Risks to Avoid When Using Leverage in Real Estate
What is leverage in real estate? Leverage is using debt to increase the potential return on investment. The most straightforward example for real estate is a mortgage, where you're using your own money to leverage the purchase. In most cases, a 20% down payment (and a good credit history) gets you 100% of the property and house you want. A 20% down payment means you're using 80% leverage, and some mortgage programs may even let you put down less.
If you're a real estate investor, you may be operating within a partnership, and the partners may be putting up all or some of the money, or the sellers may be willing to finance some of the purchase price of the property they are selling. All of these are examples of leverage in real estate
An Example of Using Leverage
Let's say that you've been looking for a house in a great neighborhood. You have $50,000 to put toward a house. You find two properties: a $250,000 house for which you will need a mortgage, and a $50,000 house that you could buy outright.
You could move ahead with the $250,000 house, and the bank will give you a $200,000 mortgage if you put down $50,000, or 20%. Assuming that real estate in this area goes up perhaps 5% a year, in 12 months the investment is worth $262,500.
Alternatively, you could also buy the $50,000 house outright. There's no mortgage and you don't owe anybody anything. If the real estate market goes up 5% a year, in 12 months your investment is worth $52,500.
In the first scenario, leverage worked in your favor, increasing the value of your real estate investment. But, if real estate prices fell by 5% in that first year, you would have lost $12,500. The second scenario would have seen a decline of only $2,500.
Things to Avoid in Using Real Estate Leverage
When appropriately used, real estate leverage can be an effective tool for real estate investors to increase their return on investment. The key is to avoid making decisions without proper consideration of the areas of risk in leverage. Avoid these high-risk behaviors and you have a far better chance of realizing success in using real estate leverage.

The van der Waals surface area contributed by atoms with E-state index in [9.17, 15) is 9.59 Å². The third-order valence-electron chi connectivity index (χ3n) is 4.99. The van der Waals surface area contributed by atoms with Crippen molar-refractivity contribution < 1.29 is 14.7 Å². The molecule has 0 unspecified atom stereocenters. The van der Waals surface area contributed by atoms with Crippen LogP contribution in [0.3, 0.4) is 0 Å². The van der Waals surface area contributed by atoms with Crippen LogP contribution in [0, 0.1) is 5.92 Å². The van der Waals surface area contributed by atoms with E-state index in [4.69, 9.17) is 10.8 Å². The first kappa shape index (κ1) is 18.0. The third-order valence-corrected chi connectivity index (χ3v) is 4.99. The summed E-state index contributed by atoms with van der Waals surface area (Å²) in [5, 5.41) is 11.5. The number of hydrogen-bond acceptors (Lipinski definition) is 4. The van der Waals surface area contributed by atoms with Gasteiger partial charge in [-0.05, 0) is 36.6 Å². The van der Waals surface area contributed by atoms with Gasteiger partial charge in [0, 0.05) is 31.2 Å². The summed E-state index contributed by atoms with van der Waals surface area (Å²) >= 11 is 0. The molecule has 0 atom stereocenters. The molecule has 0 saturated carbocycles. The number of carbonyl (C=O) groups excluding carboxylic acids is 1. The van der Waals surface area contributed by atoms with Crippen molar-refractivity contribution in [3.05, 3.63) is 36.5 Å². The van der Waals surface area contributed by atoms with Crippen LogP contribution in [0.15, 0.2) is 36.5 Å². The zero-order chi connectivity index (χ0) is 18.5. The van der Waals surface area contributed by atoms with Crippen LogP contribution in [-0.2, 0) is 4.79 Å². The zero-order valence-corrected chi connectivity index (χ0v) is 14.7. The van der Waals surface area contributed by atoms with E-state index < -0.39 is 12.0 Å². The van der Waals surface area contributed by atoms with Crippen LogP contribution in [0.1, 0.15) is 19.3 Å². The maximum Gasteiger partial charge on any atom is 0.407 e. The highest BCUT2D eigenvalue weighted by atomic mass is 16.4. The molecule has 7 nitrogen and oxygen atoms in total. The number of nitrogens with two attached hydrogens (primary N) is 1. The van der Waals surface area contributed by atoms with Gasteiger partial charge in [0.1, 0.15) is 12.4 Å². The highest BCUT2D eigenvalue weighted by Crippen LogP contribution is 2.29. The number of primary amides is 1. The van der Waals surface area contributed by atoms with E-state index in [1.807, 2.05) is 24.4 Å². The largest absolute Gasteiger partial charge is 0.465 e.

Counting on High Levels of Appreciation
Many real estate investors have gotten into trouble by thinking that what happened before is going to happen again. Perhaps the past few years have been very good in the real estate market. History, however, is no predictor of the future. You can't rely on the future to produce the same results.
Even if the property has been appreciating at a 12% to 20% rate for several years, counting on that rate to continue is an extremely risky proposition. It can cause you to overpay for properties, expecting to realize the difference at the sale from appreciation. If it doesn't happen, you're holding a loss.
When you plan out your leveraged real estate investments, look at three scenarios: best, worst, and most likely.
Ending up With Too High a Payment
It can seem like a great investment to control property with a very low down payment. You're looking at the numbers and seeing a really high return on investment due to your low cash outlay.
The problem is the higher payments that come with higher leverage. If this is a mortgage, for instance, you can count on having to make monthly payments, and the more you borrowed, the higher the monthly payment.
Should the market soften or your properties experience higher-than-expected vacancies or credit losses, you could find yourself unable to maintain those higher mortgage payments that seemed fine at the beginning. If you are unable to make the monthlies, your investment is in jeopardy.
Letting Good Financing Result in a Bad Purchase
Many an investor has overpaid for a property because they found nirvana in a high-leverage financing setup. Said differently, just because you can get a property with very little cash outlay doesn't mean that it's a good buy. Look at the value of the property in the context of current and expected market trends. Find "comparables" or other properties like it. What have they sold for? What is selling in the area?
If the property is overpriced, appreciation will be minimal or, worse, non-existent. If the market retraces itself for a while, you're in serious trouble. Your overpriced property will be a significant drag, and you won't be able to unload it without taking a loss.
Forgetting That Cash Flow Is King
If just one of these "don't" behaviors sticks in your mind, this is the one. Errors in judgment in one or more of the other items here can be overlooked if you have that one great thing—excellent cash flow.
If your rental income, minus your mortgage costs and expenses, is putting a nice cash return in your pocket every month, then the fact that the property didn't gain in value this year won't be as worrisome of an event. But if all your real estate investments are down, you're in a lot of hot water.